Yoink is your files and snippets shelf for anything you can drag, copy, share or download. It syncs across your iOS devices using iCloud. You can quickly Handoff files to Yoink for Mac. You can let it monitor your clipboard – even when Yoink itself is in the background – to save anything you copy or cut. Its Picture-in-Picture overlay gives you full control over what it saves, and you can pause/end it any time from there as well. Use Picture-in-Picture not only for videos, but also for images, PDFs, eMails, websites, and more. You can even scroll through longer documents using the Picture-in-Picture controls. Its Shortcuts library lets you automate almost every aspect of the app and gives you full control.
Version 2.4.2 brings the following improvements: – It improves renaming files – It fixes a potential battery drain issue when PiP was active and Yoink in the background
Transloader lets you download links on your Macs, remotely from your iPhones, iPads, and other Macs. With its Link- and File actions, you have full control over what happens when a link gets added to a specific Mac, or after a file is downloaded by the app. For instance, it works together very well with Downie. With “Login Cookies”, you can even download files that require a login. And if you forget, you can log in after and restart the download.
Version 3.1.2 fixes a rare issue with its Share extension.
ScreenFloat lets you keep visual references to anything you see on your screen floating above other windows using screenshots. It’s also a screenshot organizer.
I’m now working on ScreenFloat 2, and I thought it would be fun to chronicle my progress, struggles, successes, failures and break-throughs, as well as random stuff while developing it.
Disclaimer: Estimated Time of Arrival, Pricing
I don’t have an ETA. I’m a solo developer, with multiple apps that need maintenance and updates, there are just too many moving parts for me to be able to estimate, well, basically anything. And while that may be a serious lack of managerial skill: I accept that flaw and ignore it 🤷♂️.
Regarding pricing, I don’t know what ScreenFloat 2 will cost yet. But I am resolved on its upgrade path: existing customers of ScreenFloat 1 will receive ScreenFloat 2 for free.
Entry 4 – Roadblock: Deadlock
It’s been quiet in this journal recently. The reason’s twofold. 1) I’ve been busy making good progress on the app and didn’t want to interrupt my flow. 2) I encountered a deadlock issue in my Core Data stack that I’ve been trying to debug for the last one-and-a-half weeks (and never solved directly, but found a way around it).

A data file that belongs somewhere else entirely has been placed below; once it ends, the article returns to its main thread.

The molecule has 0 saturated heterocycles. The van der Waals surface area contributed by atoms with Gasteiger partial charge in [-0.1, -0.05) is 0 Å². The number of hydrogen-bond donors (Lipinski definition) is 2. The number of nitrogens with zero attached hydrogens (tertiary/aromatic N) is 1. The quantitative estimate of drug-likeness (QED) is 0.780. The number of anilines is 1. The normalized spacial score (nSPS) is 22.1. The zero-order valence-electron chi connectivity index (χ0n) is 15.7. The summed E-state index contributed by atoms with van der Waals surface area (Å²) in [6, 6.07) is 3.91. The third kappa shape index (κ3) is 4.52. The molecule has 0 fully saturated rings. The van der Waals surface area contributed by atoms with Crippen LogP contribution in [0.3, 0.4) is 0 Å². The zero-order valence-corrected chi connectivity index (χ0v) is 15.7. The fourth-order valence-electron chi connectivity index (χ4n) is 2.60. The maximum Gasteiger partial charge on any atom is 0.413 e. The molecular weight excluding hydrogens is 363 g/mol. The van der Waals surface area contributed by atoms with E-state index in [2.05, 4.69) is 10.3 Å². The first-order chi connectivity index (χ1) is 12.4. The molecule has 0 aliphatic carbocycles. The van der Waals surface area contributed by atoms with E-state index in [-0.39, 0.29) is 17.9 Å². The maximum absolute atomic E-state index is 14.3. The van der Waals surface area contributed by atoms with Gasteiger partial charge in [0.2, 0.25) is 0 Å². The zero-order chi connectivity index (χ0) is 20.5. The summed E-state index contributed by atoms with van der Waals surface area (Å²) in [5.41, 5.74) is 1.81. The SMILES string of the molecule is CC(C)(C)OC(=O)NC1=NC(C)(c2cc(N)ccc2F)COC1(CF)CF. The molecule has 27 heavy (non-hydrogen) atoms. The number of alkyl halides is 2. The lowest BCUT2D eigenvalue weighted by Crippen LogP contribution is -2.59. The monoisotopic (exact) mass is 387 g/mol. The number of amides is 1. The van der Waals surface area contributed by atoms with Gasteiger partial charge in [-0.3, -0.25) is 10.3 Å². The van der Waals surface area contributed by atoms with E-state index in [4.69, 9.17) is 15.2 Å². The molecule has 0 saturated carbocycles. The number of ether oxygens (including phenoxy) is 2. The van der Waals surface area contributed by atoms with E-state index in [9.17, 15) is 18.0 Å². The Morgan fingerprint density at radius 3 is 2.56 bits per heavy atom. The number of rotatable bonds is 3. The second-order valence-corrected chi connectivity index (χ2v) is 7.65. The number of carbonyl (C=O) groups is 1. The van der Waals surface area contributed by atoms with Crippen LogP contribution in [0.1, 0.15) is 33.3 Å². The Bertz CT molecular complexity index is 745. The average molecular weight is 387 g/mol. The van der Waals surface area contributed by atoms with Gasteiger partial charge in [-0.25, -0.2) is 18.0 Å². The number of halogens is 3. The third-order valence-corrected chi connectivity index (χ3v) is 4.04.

So much has happened and changed, though, so it’s high time I give an update.
I reworked the floating shots a bit. If you recall, I had a few kinks to work out regarding the floating shot’s framing. I reconsidered my approach and instead of using a window below the actual shot content’s window to act as the framing that holds the buttons, the entire thing is just one single window now, and with that change, I was able to get rid of all the issues I had. Getting the resizing of a floating shot was a bit of a hassle: the image itself has a different aspect ratio than the “outer” framing window. However, the user resizes that outer window, not the shot itself, so the resizing has to take that into account. Nothing a bit of trial-and-error couldn’t fix; I ended up with an aspect ratio NSLayoutConstraint on the image that does the heavy lifting for me. The only downside is that if the image’s width is larger than the image’s height, resizing the window from its lower or upper edge won’t work. Conversely, if the image’s height is larger than its width, it can’t be resized from the sides. Thankfully, resizing from the corners always work, so it’s not a deal-breaker, but it’s something I’ll investigate further later down the road.
I defined my first milestone in ScreenFloat 2’s development to be “feature parity” with ScreenFloat 1. That’s the thing about complete re-writes (which ScreenFloat 2 is – see journal entry #1 for my reasoning): you’re spending a *lot* of time re-implementing stuff that’s already there and works. That can be frustrating at times, because you’re not making any progress on those cool new features you want to implement with the new version. But it can be equally rewarding, because you get to improve upon what’s already there, and use all the experience you’ve gained since implementing the original.
Now, as part of the “feature parity” milestone, the next step for me was to get started on the Shots Browser.
It’s your basic three-pane-setup. The left pane is your source list. It consists of app-defined folders (like “All Shots”, “Favorites” and “Recently Deleted”) and (smart) folders you can create. The middle pane shows shots contained in the folder you selected in the source pane. The right pane shows information about the currently selected shot (if any).